East Cameron Folkcore’s For Sale works well because enough of its political subversion is cloaked in mixed metaphors and literary references that listening to the crashing drums, long-drawn cello, and wailing troop of weary Austinites doesn’t immediately betray the subject matter.  Having said that, the depth and scope of the band’s anger and frustration is evident before a close examination of the lyrics is necessary, and the music works in tandem with words spoken and yelled to give the whole affair the feel of something brewing just underneath the surface of our current society.  For Sale seems to exist at an important juncture in American life at which the impoverished and desperate have decided that they’ve had enough and are saying something about how they’ve been treated.  In East Cameron Folkcore’s case the rally cries aren’t only shouted, they are crooned and plucked and strummed and bowed.  Living as we all are in a political-economic climate that is as tenuous as a drum stick in the hand of a heavy-hitting punk drummer, East Cameron Folkcore’s For Sale marries the joy of solidarity with the righteous anger of the downtrodden to produce an auditory demonstration that marches straight up to that machine reference in the opening soundbite and lies across the tracks demanding to be heard.

Part II, in which I recount the veritable production that was For Sale‘s release party Friday night, is coming soon. For Sale is currently available via East Cameron Folkcore’s website as a pay-what-you-want download with proceeds benefitting any of 13 different charities or nonprofit organizations.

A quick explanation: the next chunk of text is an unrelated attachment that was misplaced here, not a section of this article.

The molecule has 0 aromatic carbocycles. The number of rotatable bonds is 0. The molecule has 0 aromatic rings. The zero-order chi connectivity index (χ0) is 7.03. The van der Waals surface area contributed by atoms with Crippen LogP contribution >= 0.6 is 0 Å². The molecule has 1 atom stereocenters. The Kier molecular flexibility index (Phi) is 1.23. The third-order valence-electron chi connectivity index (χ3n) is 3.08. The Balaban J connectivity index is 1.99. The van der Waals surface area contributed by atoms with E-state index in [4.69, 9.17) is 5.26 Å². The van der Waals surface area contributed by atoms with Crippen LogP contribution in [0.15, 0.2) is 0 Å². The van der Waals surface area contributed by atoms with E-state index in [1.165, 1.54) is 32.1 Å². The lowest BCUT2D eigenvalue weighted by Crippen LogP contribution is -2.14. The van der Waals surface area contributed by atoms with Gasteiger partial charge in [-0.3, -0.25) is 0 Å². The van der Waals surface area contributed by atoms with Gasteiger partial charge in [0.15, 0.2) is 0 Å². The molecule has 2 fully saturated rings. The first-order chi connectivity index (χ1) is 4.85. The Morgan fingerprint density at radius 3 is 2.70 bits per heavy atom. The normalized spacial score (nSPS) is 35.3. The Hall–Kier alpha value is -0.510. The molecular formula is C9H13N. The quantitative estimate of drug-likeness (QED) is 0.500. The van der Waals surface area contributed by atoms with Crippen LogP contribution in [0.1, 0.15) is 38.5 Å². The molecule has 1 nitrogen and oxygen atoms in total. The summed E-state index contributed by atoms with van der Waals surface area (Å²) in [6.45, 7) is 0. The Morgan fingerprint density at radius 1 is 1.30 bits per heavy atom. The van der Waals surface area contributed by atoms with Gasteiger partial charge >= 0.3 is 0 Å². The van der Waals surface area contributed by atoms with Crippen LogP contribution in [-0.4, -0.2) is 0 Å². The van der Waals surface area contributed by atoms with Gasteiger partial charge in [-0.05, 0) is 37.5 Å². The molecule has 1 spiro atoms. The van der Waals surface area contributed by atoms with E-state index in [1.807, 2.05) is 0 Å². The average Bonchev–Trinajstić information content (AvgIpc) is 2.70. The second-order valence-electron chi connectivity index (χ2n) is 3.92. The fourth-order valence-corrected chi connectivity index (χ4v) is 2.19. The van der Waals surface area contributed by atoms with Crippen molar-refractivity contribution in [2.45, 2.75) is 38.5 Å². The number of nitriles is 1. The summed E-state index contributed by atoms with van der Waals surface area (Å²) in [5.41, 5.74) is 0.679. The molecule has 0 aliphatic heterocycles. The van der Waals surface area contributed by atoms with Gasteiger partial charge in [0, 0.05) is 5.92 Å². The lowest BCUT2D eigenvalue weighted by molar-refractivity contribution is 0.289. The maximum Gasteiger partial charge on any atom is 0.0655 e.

Nobody Listens to…Bankrupt and the Borrowers

EDITOR’S NOTE: A few super-helpful individuals with ties to the band have contacted me to clear up a few details about the group. Those changes are now reflected below. Thanks everyone! Keep reading (and expect a few new “Nobody Listens to”s to appear in the next few weeks).

Yes! At long last I’m writing a new post.  I’ve been away for a minute, but I’ve been thinking about you.  And it’s with great tenderness I craft this newest essay.  This will (hopefully) be the first of three new posts to go up within 24 hours, and will (again, hopefully) kick off a return to regularly scheduled programming here on this blog.  Tonight I’ll be putting up a remembrance of a great Austin band that no longer exists, and in trying to document the inherent tragedy and strife that followed Bankrupt and the Borrowers, I’ll be laying out some emotion here for the world. With their name as a signifier, Bankrupt and the Borrowers may have held the best indexical relationship in modern music.